Calling .GetIID() in instance constructor causes duplicate IIDs

0 favourites
  • 5 posts
  • Ashley

    I think I found a critical bug in the SDK. If you add

    var iid = this.GetInstance().GetIID();

    to the runtime instance constructor(inst, properties)

    It will cause the first and last instance of the object to have the same IID, verified using Debug Layout.

    This only seems to happen at start of layout where multiple instances are on already on the layout, or they are created at the start from existing container siblings. It might take place in other circumstances, but it didn't when I did a simple test of creating instances by clicking the mouse after start of layout.

    Here's an example project. The bundled addon is just the sdk drawingPlugin example with that one line added to constructor.

    EDIT: Also, I was able to partially 'fix' the issue by calling _objectType._SetIIDsStale(), but any container siblings for that instance are still set to the old siblings from the previously duplicated IID.

  • I don't think it will be feasible to fix this, since IIDs are lazy-assigned (so GetIID() will actually go and assign IIDs), and if you do that during a constructor, the object has not finished being created yet so won't be found for IID assignment. There's probably a bunch of things that don't work in the constructor, because in the constructor, you're still in a halfway initialised state, and the engine is usually going to expect to see a fully initialised instance.

    So my advice would be: don't call GetIID() in a constructor. Why would you need to anyway? If I "fixed" this, I'd probably just make that throw an exception.

  • I don't think it will be feasible to fix this, since IIDs are lazy-assigned (so GetIID() will actually go and assign IIDs), and if you do that during a constructor, the object has not finished being created yet so won't be found for IID assignment. There's probably a bunch of things that don't work in the constructor, because in the constructor, you're still in a halfway initialised state, and the engine is usually going to expect to see a fully initialised instance.

    So my advice would be: don't call GetIID() in a constructor. Why would you need to anyway? If I "fixed" this, I'd probably just make that throw an exception.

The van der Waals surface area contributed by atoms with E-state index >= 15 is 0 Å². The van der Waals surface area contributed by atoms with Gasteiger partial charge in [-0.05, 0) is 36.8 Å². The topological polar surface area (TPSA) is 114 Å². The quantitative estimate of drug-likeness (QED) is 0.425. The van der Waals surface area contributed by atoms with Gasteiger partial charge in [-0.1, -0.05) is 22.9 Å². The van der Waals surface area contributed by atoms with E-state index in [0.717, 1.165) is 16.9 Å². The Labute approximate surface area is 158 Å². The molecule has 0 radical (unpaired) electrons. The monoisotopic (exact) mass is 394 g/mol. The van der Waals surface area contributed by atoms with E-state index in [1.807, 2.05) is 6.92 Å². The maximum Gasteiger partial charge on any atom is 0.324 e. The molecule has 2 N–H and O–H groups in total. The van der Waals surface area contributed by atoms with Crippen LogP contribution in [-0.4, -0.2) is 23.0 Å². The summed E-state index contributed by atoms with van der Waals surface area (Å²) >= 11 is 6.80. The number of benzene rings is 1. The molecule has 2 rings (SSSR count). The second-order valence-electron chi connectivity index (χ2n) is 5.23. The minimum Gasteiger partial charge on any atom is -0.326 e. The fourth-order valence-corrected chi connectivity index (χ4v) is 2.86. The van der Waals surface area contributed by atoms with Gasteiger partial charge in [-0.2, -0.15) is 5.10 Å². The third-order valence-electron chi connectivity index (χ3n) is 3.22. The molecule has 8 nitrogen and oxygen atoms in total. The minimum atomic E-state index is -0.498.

I was calling this as part of a workaround for when the plugin fetches a character from preload and GetSiblings() turned up empty. Is there already a way to set the sibling ids to stale as well? or have force it to reassign them? If not, I'll just move all the sibling and iid related initialization steps out of the constructor.

  • Well, once again, if the object is half-way initialized, you can't guarantee all siblings will be there. It's a good case to illustrate this actually: suppose you create 3 siblings. When you create the first sibling, suppose you try to get the other siblings. They don't exist yet. You're only half-way through creating the first of 3 instances. It's impossible for the engine to resolve this: even if it created siblings on-the-spot when you asked for them, another sibling might ask for the first sibling again, which still isn't fully created, and you have an unresolvable cyclic dependency.

    In the engine we have post-constructor 'OnCreate' methods which run when everything has finished initializing, so we avoid this type of problem. I'm not sure if we exposed that to the SDK though.

    If not, I'll just move all the sibling and iid related initialization steps out of the constructor.

    If you can, that's the best solution, since you avoid all these complicated half-initialized problems.

  • Try Construct 3

    Develop games in your browser. Powerful, performant & highly capable.

    Try Now Construct 3 users don't see these ads
  • Thanks for the example. That makes perfect sense.

    In the engine we have post-constructor 'OnCreate' methods which run when everything has finished initializing, so we avoid this type of problem. I'm not sure if we exposed that to the SDK though.

    It doesn't seem to be part of runtime instance. It would be useful and convenient, but it wasn't needed to fix my issue.

Jump to:
Active Users
There are 1 visitors browsing this topic (0 users and 1 guests)